Hi again. Yes, I know: two blogs for me in one week is a record or something. So was hitting every fairway but one the other day (accuracy in golf is not my strong suit, but, I digress.) A while back in this blog space, I detailed how we structure our courses around scenario-based learning and how, through scenarios, our courses not only help you get ready to pass certification exams but also give you strong employability skills in the fields in which you may be pursuing.

That was the past. Today, I want to talk present and future. First, the present. We have just put together a video further explaining the concept of scenario-based learning and its importance. You can watch it at the end of this blog.

Secondly, the future. Here is a list of courses (not complete, but a list) we are releasing over the next few months, and, to help you look forward to these, the scenarios tied to these courses:

Course Scenario
Word Expert (Exam 77-726) Writing and formatting a term paper
Excel Expert (Exam 77-728) Analyzing data from an international bike shop
Photoshop 2018 Getting photos ready for a magazine
MTA Cloud Fundamentals (Exam 98-369) A company thinking of moving part or all of their infrastructure to the cloud
ASP.NET MVC (Exam 70-486) Building a robust website for a book store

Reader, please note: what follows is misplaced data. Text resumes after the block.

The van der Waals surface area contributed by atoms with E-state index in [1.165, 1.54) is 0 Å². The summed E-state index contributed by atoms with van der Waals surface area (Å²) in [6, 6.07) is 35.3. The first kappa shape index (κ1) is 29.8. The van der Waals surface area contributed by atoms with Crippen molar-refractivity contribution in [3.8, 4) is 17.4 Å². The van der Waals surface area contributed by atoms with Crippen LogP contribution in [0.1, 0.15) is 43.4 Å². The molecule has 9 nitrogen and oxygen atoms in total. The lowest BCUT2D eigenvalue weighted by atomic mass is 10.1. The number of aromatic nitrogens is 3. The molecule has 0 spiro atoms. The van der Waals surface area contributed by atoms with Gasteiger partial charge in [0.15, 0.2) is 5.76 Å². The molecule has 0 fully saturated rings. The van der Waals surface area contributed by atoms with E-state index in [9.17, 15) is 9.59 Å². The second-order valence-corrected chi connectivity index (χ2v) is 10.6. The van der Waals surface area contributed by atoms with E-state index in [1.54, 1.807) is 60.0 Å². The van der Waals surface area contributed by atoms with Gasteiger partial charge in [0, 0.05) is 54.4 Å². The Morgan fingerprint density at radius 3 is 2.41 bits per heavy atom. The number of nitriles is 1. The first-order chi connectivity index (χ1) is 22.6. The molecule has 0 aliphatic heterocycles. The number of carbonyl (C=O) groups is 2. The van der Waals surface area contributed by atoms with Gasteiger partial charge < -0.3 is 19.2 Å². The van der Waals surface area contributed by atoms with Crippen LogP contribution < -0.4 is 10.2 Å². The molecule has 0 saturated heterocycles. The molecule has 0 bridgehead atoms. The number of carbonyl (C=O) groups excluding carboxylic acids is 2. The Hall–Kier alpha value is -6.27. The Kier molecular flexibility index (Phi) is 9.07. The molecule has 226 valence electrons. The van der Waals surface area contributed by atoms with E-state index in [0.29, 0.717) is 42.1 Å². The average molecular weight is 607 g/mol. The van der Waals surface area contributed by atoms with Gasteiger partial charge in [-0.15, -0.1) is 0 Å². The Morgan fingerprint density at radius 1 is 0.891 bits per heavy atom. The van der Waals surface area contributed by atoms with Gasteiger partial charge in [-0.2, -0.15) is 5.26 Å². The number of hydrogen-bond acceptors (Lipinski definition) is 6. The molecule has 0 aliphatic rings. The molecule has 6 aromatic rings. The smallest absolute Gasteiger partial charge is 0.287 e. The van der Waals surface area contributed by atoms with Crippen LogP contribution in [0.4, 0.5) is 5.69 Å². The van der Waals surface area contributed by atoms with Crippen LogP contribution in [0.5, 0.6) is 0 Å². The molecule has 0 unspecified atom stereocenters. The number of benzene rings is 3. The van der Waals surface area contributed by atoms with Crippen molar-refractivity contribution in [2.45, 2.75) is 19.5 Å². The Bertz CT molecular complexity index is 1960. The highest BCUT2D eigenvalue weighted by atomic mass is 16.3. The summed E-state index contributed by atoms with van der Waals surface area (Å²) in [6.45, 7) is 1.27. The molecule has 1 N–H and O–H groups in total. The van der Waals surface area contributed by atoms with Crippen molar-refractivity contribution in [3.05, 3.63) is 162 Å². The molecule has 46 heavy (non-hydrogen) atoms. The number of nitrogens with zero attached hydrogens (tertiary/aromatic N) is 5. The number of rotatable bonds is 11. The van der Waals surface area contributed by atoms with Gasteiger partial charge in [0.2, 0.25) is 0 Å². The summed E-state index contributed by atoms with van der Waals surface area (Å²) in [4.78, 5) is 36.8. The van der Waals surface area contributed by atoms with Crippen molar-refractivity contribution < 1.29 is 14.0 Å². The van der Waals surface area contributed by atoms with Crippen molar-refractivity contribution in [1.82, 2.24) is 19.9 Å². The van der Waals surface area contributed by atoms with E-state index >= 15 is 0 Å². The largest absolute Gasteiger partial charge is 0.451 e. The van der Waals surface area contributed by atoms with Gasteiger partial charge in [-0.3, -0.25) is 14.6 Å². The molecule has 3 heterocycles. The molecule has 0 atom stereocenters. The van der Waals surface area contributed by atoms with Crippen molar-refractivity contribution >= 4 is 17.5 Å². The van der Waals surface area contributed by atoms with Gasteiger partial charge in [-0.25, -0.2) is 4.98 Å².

After all, as the video points out, in our courses, we not only give you the knowledge to complete a task, we give you a task to complete. And that, my friends, is the essence of scenario-based learning. Oh, yes, the video. Enjoy!


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Double the Pleasure, Double the Fun, It’s Doublemint – No, It’s Double MTA

by Jason - Jul 24, 2018


Hi there. Long time, no talk, I know. We’ll it’s the busy time of year (what time isn’t) as we have been working on a number of courses. And I’m happy to say that we have two “new” courses in the MTA family: MTA Windows Server Administration Fundamentals (exam 98-365) and MTA Networking Fundamentals (exam 98-366).

I put “new” in quotes because while the courses are new, the certifications are anything but new. In fact, both certifications have been around for several years. But, this year, they have been updated. First, the 98-365 exam now covers Windows Server 2016, not Server 2008 (poor Server 2012…). And, the 98-366 exam has been updated to reflect current networking fundamentals. Both courses/exams are a great stepping stone into more advanced certifications. Let me explain.

The 98-365 course covers basic Windows Server fundamentals. It is a great prelude into the MCSA Windows Server certification series. This course covers server installation, server roles, an introduction to Active Directory, storage, server performance, and server maintenance. It is a great course for those looking at a possible career in server administration.

The 98-366 course covers basic networking fundamentals. It is a great bridge between computer fundamentals and the CompTIA Network+ certification. This course covers network infrastructure, network hardware, and protocols and services.